'We won't tolerate educators who boycott our country'

Israeli academics slammed for signing letter accusing Israel of ‘plausible genocide’

Two dozen members of academia call on the US to stop arming Israel in its war against Hamas in Gaza; students from the country’s devastated south demand their firing

IDF tanks secure the area while Palestinians fleeing from combat areas in Khan Younis to Rafah, in the southern Gaza Strip, January 26, 2024. (Atia Mohammed/Flash90)
IDF tanks secure the area while Palestinians fleeing from combat areas in Khan Younis to Rafah, in the southern Gaza Strip, January 26, 2024. (Atia Mohammed/Flash90)

JTA — A lecturer at an Israeli university is going on unpaid leave after students demanded he be fired for signing a petition that claims Israel “appears to” be guilty of genocide.

Regev Nathansohn, who teaches communications at Sapir College, is one of two dozen Israeli academics who have signed a petition calling for the United States to stop arming Israel in its war with Hamas. The petition, which more than 1,000 academics from around the world have signed, characterizes Israel’s conduct as a “plausible genocide.”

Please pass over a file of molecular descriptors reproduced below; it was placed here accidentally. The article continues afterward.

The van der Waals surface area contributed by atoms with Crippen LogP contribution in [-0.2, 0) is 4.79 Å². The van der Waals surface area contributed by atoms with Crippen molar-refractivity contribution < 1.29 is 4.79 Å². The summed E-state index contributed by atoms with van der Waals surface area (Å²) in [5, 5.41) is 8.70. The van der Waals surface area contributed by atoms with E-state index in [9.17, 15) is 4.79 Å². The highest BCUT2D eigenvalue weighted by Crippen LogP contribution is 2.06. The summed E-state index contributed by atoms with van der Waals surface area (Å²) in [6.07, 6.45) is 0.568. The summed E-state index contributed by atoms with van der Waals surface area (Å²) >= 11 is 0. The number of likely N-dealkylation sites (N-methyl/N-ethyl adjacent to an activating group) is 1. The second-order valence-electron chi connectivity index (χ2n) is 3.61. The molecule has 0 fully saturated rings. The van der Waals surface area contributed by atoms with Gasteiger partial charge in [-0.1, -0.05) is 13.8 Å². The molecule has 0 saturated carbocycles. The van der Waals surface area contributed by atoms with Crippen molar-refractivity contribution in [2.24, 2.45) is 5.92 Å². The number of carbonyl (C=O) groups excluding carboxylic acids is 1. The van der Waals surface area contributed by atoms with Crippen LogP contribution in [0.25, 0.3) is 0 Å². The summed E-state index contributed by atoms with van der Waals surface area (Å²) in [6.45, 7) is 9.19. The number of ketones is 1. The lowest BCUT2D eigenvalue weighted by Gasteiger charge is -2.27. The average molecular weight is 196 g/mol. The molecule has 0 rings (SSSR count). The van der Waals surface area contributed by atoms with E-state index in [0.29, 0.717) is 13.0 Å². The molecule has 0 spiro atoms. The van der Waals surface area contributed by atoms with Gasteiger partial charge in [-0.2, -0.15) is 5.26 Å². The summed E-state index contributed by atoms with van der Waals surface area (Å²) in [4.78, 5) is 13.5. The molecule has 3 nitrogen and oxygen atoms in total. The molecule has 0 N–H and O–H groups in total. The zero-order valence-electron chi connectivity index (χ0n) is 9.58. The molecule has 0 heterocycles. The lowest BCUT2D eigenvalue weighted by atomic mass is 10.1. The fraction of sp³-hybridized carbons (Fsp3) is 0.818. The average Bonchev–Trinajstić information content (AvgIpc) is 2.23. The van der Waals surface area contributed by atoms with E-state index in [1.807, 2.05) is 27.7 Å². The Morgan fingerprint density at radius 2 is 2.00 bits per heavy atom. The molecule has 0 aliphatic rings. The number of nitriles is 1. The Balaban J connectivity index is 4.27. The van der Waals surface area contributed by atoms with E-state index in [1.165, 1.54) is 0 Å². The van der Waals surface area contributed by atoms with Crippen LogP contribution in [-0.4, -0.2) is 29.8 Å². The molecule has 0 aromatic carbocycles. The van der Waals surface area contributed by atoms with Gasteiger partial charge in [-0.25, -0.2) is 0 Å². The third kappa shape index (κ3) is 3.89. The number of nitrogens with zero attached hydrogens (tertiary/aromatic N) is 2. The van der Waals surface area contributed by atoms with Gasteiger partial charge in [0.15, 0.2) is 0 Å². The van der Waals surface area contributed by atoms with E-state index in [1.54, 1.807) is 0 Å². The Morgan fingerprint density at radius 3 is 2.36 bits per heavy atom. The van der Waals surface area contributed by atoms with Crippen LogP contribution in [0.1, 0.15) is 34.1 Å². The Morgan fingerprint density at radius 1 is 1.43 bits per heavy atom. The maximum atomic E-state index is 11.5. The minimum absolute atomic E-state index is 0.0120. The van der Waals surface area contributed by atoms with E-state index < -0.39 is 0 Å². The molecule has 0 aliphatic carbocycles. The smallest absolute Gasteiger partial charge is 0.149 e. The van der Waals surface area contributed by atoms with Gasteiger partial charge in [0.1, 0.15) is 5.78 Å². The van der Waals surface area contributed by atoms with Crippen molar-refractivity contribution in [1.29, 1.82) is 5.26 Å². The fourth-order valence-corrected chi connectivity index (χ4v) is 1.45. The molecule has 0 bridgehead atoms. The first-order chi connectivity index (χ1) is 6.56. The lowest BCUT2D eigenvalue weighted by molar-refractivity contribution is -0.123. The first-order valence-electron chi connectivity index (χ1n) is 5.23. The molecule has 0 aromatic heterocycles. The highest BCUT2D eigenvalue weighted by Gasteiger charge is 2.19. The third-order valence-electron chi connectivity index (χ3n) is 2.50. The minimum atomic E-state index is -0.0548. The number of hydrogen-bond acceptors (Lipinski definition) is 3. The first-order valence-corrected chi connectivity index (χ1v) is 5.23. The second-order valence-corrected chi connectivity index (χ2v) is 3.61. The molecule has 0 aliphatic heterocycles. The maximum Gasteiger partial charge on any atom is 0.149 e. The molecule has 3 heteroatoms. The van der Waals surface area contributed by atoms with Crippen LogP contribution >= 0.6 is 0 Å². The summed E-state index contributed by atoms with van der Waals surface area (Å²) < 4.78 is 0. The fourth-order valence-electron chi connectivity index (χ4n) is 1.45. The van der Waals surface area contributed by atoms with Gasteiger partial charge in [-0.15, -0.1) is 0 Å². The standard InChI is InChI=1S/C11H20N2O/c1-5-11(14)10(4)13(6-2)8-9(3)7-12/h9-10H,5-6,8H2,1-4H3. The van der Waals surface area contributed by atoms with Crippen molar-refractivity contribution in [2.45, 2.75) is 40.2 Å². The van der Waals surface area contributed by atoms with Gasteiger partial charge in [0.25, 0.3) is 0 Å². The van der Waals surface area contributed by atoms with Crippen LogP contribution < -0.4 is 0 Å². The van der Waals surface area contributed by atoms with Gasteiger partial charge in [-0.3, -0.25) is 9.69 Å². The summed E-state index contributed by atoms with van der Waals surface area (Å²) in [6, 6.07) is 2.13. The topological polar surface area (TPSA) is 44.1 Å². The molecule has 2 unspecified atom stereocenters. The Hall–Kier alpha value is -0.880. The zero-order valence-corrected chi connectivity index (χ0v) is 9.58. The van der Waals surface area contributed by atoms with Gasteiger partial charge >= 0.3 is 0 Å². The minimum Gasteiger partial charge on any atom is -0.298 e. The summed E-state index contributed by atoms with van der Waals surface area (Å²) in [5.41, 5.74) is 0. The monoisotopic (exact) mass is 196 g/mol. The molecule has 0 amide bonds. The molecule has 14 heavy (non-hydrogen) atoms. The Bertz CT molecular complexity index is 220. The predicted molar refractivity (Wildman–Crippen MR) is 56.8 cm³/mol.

“President Biden, do not let the United States go down in history as the enabler of genocide,” said the petition, which has more than 1,000 signatories, from a group called Academics4Peace. “Respect the US’s obligation under international law and basic morality. The only way to stop the starvation of two million people, including 100+ Israeli hostages, is to end this war.”

Sapir is located on the Gaza border near the town of Sderot, which was one of the sites attacked in Hamas’s October 7 invasion of Israel that saw 1,200 people butchered and 253 abducted to the Gaza Strip, roughly 130 of whom are still in Hamas hands.